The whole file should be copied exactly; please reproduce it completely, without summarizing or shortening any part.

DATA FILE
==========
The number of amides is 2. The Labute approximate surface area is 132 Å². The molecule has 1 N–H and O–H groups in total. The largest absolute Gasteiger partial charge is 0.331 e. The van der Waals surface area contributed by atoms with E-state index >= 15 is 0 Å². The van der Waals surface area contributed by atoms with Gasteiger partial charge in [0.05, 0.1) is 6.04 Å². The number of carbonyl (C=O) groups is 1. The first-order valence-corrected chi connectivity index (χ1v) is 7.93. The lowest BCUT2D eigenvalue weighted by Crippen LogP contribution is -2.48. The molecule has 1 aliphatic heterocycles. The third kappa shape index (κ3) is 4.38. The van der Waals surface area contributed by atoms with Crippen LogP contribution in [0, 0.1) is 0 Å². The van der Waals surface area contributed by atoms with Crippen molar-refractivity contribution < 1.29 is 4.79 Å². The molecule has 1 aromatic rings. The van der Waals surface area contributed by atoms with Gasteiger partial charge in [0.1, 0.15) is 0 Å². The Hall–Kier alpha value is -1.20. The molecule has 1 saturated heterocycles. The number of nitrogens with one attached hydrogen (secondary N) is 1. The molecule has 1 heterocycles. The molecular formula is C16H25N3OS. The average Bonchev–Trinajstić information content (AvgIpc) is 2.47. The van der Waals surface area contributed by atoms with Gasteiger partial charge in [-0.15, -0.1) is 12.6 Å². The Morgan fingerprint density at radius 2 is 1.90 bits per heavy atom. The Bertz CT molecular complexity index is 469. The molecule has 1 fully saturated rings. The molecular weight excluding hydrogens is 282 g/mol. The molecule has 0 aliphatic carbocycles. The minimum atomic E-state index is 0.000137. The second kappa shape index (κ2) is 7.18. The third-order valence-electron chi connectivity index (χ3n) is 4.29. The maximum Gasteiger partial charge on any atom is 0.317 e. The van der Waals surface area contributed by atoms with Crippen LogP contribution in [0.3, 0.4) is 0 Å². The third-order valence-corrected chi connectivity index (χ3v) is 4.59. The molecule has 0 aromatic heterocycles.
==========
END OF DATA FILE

The number of amides is 2. The Labute approximate surface area is 132 Å². The molecule has 1 N–H and O–H groups in total. The largest absolute Gasteiger partial charge is 0.331 e. The van der Waals surface area contributed by atoms with E-state index >= 15 is 0 Å². The van der Waals surface area contributed by atoms with Gasteiger partial charge in [0.05, 0.1) is 6.04 Å². The number of carbonyl (C=O) groups is 1. The first-order valence-corrected chi connectivity index (χ1v) is 7.93. The lowest BCUT2D eigenvalue weighted by Crippen LogP contribution is -2.48. The molecule has 1 aliphatic heterocycles. The third kappa shape index (κ3) is 4.38. The van der Waals surface area contributed by atoms with Crippen LogP contribution in [0, 0.1) is 0 Å². The van der Waals surface area contributed by atoms with Crippen molar-refractivity contribution < 1.29 is 4.79 Å². The molecule has 1 aromatic rings. The van der Waals surface area contributed by atoms with Gasteiger partial charge in [0.1, 0.15) is 0 Å². The Hall–Kier alpha value is -1.20. The molecule has 1 saturated heterocycles. The number of nitrogens with one attached hydrogen (secondary N) is 1. The molecule has 1 heterocycles. The molecular formula is C16H25N3OS. The average Bonchev–Trinajstić information content (AvgIpc) is 2.47. The van der Waals surface area contributed by atoms with Gasteiger partial charge in [-0.15, -0.1) is 12.6 Å². The Morgan fingerprint density at radius 2 is 1.90 bits per heavy atom. The Bertz CT molecular complexity index is 469. The molecule has 1 fully saturated rings. The molecular weight excluding hydrogens is 282 g/mol. The molecule has 0 aliphatic carbocycles. The minimum atomic E-state index is 0.000137. The second kappa shape index (κ2) is 7.18. The third-order valence-electron chi connectivity index (χ3n) is 4.29. The maximum Gasteiger partial charge on any atom is 0.317 e. The van der Waals surface area contributed by atoms with Crippen LogP contribution in [0.3, 0.4) is 0 Å². The third-order valence-corrected chi connectivity index (χ3v) is 4.59. The molecule has 0 aromatic heterocycles.